Although “setting an intention” has become a common phrase, its deeper meaning is often ignored. The Rubin Museum in New York’s Chelsea neighborhood explores intention with its new exhibition The Power of Intention: Reinventing the (Prayer) Wheel. Opened on March 1, this show draws on the Buddhist tradition of the prayer wheel and is part of the museum’s “Year of Power.”
Many of the works in this exhibition allow you, the visitor, to step inside them and interact, exercising your intentions in the process. An exciting installation called Metamorphy, created by Scenocosme’s Grégory Lasserre and Anaïs met den Ancxt, is a touchable installation creating kaleidoscopic tie-dye colors that fill the gallery as you interact with it. Another engages the sense of smell with incense in the room-sized installation Spiral Incense Mantra by Charwei Tsai.
The exhibition begins in the lobby of the museum and integrates its stately spiral staircase. The Wheel of Intentions invites visitors to type their intentions into a digital prayer wheel in the lobby and turn the wheel. The intention is sent up the spiral staircase in a digitized cosmic array of other visitors’ intentions, all of which are depicted in the Collected Intentions experience on the fifth floor, an additional feature of this exhibition. This dazzling experience was created by both Potion and Ben Rubin.
Work from artists like Monika Bravo, Alexandra Dementieva, and Youdhistir Maharjan are also on view in this exhibition. Historical art and artifacts, including an antique silver prayer wheel embedded with rubies and turquoise, are displayed alongside the contemporary art works. Among the historical pieces is a 14th-15th century painting of Avalokiteshvara, a figure with 11 heads and a thousand arms. According to tradition, he used this bodily form to demonstrate compassion to many people at once.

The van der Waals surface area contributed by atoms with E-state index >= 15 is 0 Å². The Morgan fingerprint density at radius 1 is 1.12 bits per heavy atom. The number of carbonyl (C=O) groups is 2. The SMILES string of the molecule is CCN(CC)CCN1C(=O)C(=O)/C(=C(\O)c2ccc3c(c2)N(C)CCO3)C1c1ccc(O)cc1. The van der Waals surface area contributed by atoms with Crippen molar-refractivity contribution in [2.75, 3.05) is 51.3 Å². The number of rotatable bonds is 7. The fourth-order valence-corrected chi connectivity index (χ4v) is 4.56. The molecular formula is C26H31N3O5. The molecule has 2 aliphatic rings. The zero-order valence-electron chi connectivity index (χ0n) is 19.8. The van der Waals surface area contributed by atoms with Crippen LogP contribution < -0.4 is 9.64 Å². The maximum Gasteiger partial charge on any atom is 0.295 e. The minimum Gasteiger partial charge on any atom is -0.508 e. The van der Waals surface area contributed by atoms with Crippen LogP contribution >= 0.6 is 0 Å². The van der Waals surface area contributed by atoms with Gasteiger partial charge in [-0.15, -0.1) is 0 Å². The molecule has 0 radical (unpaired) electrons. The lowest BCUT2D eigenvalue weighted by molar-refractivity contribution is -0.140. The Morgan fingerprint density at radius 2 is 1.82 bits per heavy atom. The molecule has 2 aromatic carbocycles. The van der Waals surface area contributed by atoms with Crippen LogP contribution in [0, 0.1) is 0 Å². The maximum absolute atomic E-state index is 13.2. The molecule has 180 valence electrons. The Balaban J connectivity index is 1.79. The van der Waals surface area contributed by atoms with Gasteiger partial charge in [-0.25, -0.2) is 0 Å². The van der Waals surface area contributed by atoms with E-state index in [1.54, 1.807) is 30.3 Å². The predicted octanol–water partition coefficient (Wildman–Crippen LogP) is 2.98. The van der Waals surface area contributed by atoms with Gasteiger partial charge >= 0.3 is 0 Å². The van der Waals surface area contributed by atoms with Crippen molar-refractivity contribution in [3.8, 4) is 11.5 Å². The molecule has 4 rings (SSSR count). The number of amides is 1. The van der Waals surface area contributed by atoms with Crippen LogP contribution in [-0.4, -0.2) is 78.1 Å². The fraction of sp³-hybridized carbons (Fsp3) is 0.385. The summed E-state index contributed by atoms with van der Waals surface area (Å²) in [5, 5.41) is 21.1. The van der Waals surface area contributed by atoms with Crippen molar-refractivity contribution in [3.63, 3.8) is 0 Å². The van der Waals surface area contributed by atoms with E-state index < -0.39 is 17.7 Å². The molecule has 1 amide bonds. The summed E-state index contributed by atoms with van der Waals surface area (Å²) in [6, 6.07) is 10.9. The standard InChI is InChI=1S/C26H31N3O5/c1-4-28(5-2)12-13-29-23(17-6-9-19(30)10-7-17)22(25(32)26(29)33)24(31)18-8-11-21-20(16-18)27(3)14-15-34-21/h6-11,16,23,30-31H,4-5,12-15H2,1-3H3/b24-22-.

To set an intention is a form of exercising power: it is stating a desire for change in the self and in the world. A powerful intention can translate to powerful action, whether offered as a prayer or stated as a personal affirmation. For Buddhists, intentions become prayers offered while turning a prayer wheel, the central thematic object of The Power of Intention.
The prayer wheel is a rotating cylinder containing a papers inscribed with ancient prayers. A prayer wheel can be handheld or the size of a building and functioning as a water wheel. The prayers contained inside the wheel are activated when someone turns the wheel; no need to speak the mantras aloud. Buddhists in Tibet and Nepal commonly turn prayer wheels during religious activities.
The Power of Intention is organized into six sections, each a guiding principle of the prayer wheel: intention, commitment, repetition, engagement, accumulation, and belief. These principles and the works contained in each respective section show the power of dedication and habit, especially when we apply these concepts to acts of kindness and connection-building. The Rubin’s yearlong theme, “Power: Within and Between Us,” invites us to consider the power of good intentions and how they can change the world.
The Power of Intention is on view until October 14, 2019. It was curated by Elena Pakhoutova, Curator of Himalayan Art at the Rubin. The Rubin Museum is located at 150 W 17th Street. Call 212-620-5000 or visit rubinmuseum.org for more details.
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